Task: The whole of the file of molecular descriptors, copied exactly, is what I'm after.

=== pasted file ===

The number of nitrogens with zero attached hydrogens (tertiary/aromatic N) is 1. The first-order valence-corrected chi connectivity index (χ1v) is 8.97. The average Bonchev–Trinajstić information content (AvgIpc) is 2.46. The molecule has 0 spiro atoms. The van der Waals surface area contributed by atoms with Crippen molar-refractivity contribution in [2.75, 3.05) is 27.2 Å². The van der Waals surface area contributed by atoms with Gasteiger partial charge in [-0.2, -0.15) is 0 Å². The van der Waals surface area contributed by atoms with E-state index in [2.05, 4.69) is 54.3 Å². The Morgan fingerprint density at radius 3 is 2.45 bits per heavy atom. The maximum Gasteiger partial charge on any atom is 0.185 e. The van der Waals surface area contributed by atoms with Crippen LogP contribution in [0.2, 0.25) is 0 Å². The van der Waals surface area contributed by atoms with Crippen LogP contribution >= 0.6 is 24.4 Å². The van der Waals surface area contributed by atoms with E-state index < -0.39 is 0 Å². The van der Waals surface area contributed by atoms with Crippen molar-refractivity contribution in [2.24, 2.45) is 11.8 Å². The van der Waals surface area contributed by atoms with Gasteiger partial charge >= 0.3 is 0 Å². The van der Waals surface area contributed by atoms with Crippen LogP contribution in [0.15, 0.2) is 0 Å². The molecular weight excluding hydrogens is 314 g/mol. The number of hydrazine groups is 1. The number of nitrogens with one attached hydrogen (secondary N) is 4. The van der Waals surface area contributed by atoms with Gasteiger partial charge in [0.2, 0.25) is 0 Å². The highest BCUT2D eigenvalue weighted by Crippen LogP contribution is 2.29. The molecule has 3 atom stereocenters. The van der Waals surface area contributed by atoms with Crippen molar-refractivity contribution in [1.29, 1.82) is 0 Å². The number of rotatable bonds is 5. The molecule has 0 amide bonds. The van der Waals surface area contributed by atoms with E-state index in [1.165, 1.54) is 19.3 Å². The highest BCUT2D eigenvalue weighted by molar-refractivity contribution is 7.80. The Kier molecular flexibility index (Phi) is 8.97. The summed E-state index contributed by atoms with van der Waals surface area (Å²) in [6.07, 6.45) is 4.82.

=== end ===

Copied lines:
The number of nitrogens with zero attached hydrogens (tertiary/aromatic N) is 1. The first-order valence-corrected chi connectivity index (χ1v) is 8.97. The average Bonchev–Trinajstić information content (AvgIpc) is 2.46. The molecule has 0 spiro atoms. The van der Waals surface area contributed by atoms with Crippen molar-refractivity contribution in [2.75, 3.05) is 27.2 Å². The van der Waals surface area contributed by atoms with Gasteiger partial charge in [-0.2, -0.15) is 0 Å². The van der Waals surface area contributed by atoms with E-state index in [2.05, 4.69) is 54.3 Å². The Morgan fingerprint density at radius 3 is 2.45 bits per heavy atom. The maximum Gasteiger partial charge on any atom is 0.185 e. The van der Waals surface area contributed by atoms with Crippen LogP contribution in [0.2, 0.25) is 0 Å². The van der Waals surface area contributed by atoms with Crippen LogP contribution >= 0.6 is 24.4 Å². The van der Waals surface area contributed by atoms with E-state index < -0.39 is 0 Å². The van der Waals surface area contributed by atoms with Crippen molar-refractivity contribution in [2.24, 2.45) is 11.8 Å². The van der Waals surface area contributed by atoms with Gasteiger partial charge >= 0.3 is 0 Å². The van der Waals surface area contributed by atoms with Crippen LogP contribution in [0.15, 0.2) is 0 Å². The molecular weight excluding hydrogens is 314 g/mol. The number of hydrazine groups is 1. The number of nitrogens with one attached hydrogen (secondary N) is 4. The van der Waals surface area contributed by atoms with Gasteiger partial charge in [0.2, 0.25) is 0 Å². The highest BCUT2D eigenvalue weighted by Crippen LogP contribution is 2.29. The molecule has 3 atom stereocenters. The van der Waals surface area contributed by atoms with Crippen molar-refractivity contribution in [1.29, 1.82) is 0 Å². The number of rotatable bonds is 5. The molecule has 0 amide bonds. The van der Waals surface area contributed by atoms with E-state index in [1.165, 1.54) is 19.3 Å². The highest BCUT2D eigenvalue weighted by molar-refractivity contribution is 7.80. The Kier molecular flexibility index (Phi) is 8.97. The summed E-state index contributed by atoms with van der Waals surface area (Å²) in [6.07, 6.45) is 4.82.